The Ottoman Empire used anthems since its foundation in the late 13th century, but did not use a specific royal or national anthem until the 19th century. During the reign of Sultan Mahmud II, when the military and imperial band were re-organized along Western lines, Giuseppe Donizetti was invited to head the process. Donizetti Pasha, as he was known in the Ottoman Empire, composed the first Western-style imperial anthem, the Mahmudiye.
Like in many other monarchies of its time, the anthem of the Ottoman Empire was a royal anthem, not a national one. Hence it paid homage to a specific ruler and a new anthem was composed at each imperial succession. However, in 1844, with the Tanzimat reforms, the was recognized as the first official Ottoman national anthem. The first official Ottoman national flag (which was in essence identical to the present-day Turkish flag) was also adopted in 1844.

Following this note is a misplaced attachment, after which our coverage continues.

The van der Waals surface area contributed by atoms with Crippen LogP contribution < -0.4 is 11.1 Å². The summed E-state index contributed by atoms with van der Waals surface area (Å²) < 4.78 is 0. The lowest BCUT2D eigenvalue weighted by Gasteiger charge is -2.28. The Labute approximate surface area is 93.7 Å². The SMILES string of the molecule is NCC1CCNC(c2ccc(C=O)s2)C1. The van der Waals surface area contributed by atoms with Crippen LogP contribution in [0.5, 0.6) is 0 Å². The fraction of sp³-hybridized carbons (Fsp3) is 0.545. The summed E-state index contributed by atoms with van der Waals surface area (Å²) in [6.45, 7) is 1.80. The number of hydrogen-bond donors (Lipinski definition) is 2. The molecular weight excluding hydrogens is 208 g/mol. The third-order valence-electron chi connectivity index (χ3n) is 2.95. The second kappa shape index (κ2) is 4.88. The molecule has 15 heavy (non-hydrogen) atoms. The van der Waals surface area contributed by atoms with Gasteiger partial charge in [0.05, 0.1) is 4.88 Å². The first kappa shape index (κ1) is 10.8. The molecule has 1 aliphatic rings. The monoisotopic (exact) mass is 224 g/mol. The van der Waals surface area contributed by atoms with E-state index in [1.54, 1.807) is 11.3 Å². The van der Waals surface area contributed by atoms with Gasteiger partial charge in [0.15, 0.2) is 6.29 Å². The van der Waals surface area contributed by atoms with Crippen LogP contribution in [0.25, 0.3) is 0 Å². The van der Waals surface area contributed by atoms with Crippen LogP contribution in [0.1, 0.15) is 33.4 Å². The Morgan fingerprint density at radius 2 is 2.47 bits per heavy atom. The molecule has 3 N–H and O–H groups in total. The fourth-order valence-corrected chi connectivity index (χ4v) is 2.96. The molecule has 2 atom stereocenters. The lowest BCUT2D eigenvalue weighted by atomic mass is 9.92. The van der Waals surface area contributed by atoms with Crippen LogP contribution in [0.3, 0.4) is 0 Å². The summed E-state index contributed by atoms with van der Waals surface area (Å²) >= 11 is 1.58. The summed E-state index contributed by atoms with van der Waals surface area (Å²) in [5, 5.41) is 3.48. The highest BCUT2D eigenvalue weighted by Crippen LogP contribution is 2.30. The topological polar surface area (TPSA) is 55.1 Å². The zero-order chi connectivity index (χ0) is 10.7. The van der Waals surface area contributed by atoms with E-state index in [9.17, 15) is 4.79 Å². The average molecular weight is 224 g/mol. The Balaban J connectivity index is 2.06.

After the start of the imperial anthem tradition, two Sultans did not have specific anthems composed. The first is Sultan Murad V, who reigned for 3 months in 1876 and the second is the last Sultan of the Ottoman Empire, Sultan Mehmed Vahdeddin, who used the Mahmudiye anthem.
Only the Hamidiye and Reşadiye have lyrics, the first three anthems being melodic.